## Saturday, January 20, 2007

### Avoid Numerical Error with Strict Floating Point Types

Code is much better off when it takes the discreteness of numerical computation seriously, here is a robust and flexible "Real" class as an example (The following is done using C# style code... but it can be done in any other language just as easily).

It should also be noted that the epsilon value chosen in the example below is somewhat arbitrary. The value at a absolute maximum should be 1E-6, but it is acceptable for values all the way to 1E-12 (and possibly smaller). Just remember that the whole point of it is to provide a work around for the numerical error the results from storing values in a binary mantissa, with a binary exponent. I don't doubt that there is/are thes(is)/(es) on this subject with a statistical study of what a good epsilon is, but for the purposes of a non-critical 3D application I would say you can just fudge it.
`struct Real{      public const float EPSILON = 0.0000001f;   private float number;      public float Value{      get{ return this.number; }      set{ this.number = value; }   }   public Real(float num){      this.number = num;   }   public static bool operator==(Real lhs, Real rhs){      if (Abs(lhs.number - rhs.number) < EPSILON){         return true;      }      return false;   }      // Implement "Equals" if Java or C# using == operator   // ...   public static Real operator/(Real lhs, Real rhs){      ASSERT(Abs(rhs.number) >= EPSILON);      Real result = new Real(lhs.number/rhs.number);      return result;   }   public static Real operator*(Real lhs, Real rhs){      Real result = new Real(lhs*rhs);      return result;   }   // ... all other operators   }`

## Wednesday, January 17, 2007

### Calculating Normals

It happens time and again where I have to read in a certain file format or I'm creating the initial code for a 3D engine and I completely forget how to go about calculating normals given a set of vertices and faces. So I've decided to write down the pseudo code for this to avoid future aggravation.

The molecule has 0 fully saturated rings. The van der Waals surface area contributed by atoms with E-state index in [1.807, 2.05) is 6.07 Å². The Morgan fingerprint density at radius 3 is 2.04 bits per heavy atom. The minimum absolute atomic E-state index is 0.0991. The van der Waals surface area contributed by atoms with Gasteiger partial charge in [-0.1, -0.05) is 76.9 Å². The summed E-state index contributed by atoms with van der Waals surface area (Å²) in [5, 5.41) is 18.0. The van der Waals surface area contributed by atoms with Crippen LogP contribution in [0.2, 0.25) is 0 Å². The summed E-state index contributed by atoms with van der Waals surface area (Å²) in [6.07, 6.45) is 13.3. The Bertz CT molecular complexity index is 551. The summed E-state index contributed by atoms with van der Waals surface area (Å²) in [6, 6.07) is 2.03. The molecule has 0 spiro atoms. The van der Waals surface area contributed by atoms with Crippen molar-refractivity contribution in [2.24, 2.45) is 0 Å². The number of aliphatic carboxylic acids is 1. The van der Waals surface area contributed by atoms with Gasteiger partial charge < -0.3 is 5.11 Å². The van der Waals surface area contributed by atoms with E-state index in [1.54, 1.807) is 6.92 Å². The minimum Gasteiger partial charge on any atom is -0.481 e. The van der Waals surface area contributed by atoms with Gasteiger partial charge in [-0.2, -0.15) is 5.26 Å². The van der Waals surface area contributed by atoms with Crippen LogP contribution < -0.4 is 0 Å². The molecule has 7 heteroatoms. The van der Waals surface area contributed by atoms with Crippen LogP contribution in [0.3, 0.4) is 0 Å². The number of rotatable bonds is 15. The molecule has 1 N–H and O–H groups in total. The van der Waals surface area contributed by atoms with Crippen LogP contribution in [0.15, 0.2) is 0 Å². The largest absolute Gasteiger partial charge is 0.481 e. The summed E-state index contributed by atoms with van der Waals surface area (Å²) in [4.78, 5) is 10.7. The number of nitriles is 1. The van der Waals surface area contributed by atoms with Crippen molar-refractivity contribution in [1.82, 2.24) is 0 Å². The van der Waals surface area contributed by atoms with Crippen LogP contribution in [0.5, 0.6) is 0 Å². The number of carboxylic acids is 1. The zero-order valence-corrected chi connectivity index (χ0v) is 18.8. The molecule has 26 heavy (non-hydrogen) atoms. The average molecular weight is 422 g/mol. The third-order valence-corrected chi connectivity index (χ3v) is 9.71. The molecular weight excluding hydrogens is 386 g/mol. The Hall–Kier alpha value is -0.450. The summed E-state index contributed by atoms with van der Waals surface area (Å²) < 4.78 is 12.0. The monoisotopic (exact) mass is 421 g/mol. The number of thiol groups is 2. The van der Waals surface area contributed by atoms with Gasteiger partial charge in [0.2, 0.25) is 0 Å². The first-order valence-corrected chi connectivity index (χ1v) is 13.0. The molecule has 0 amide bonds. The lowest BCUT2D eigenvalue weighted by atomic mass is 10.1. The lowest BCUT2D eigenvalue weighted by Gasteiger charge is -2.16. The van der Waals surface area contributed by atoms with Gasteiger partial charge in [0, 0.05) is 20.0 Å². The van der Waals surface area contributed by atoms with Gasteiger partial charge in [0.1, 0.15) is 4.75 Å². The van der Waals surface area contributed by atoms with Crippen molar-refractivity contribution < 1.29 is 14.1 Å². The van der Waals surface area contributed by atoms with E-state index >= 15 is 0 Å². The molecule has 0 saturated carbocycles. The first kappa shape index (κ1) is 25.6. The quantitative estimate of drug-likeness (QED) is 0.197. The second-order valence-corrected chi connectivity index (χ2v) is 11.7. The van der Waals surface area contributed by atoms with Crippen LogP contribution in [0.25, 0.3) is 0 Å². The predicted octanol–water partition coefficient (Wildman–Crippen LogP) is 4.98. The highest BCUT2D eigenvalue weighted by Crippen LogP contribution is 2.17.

The following code assumes that a vertex array exists, a face array exists (where faces are simply a set of indices into the vertex array) and that suitable data structures for holding 3D vectors, faces etc. exist.
`// Step 1: Initialize all the vertices to (0,0,0)foreach vertex v{   v = Vertex3D(0,0,0);}// Step 2: Assign normals...foreach face f1{   Vector faceNormal = CrossProduct(f1.v1-f1.v0, f1.v2-f1.v0);   foreach vertex v1 in f1{      if (v1.normal is not initialized){         v1.normal = faceNormal;      }      else{         if (condition for not smoothing){               /* duplicate v1 */               /* set the index in f1 to the index                    of the duplicated vertex*/               /* set the normal of the duplicated vertex to                    be the normal of f1*/         }         else{            v1.normal += faceNormal;         }      }   }}// Step 3: Average normals in vertices that were stupidly // duplicated (optional - but necessary for .3DS file loading)foreach vertex v1{   foreach vertex v2{      if (v1 == v2){         continue;      }      if (v1.position == v2.position && condition for smoothing           e.g., v1.smoothgrp == v2.smoothgrp){         v1.position = v2.position;         v1.normal += v2.normal;         v2.normal += v1.normal;      }   }}// Step 4: Normalize every normalforeach vertex v{   v.normalize();}`

Explanation:
In step 1 we make sure all normals are initialized to a null vector so that we can add onto them without any consequences (as we do in the next part of the algorithm). In step 2 we iterate through each face and calculate its face normal (this would be the normal of all its vertices in the case of a purely faceted mesh). With this normal we can now pick and choose what vertices will average that with other face normals and which will actually be faceted/unsmoothed.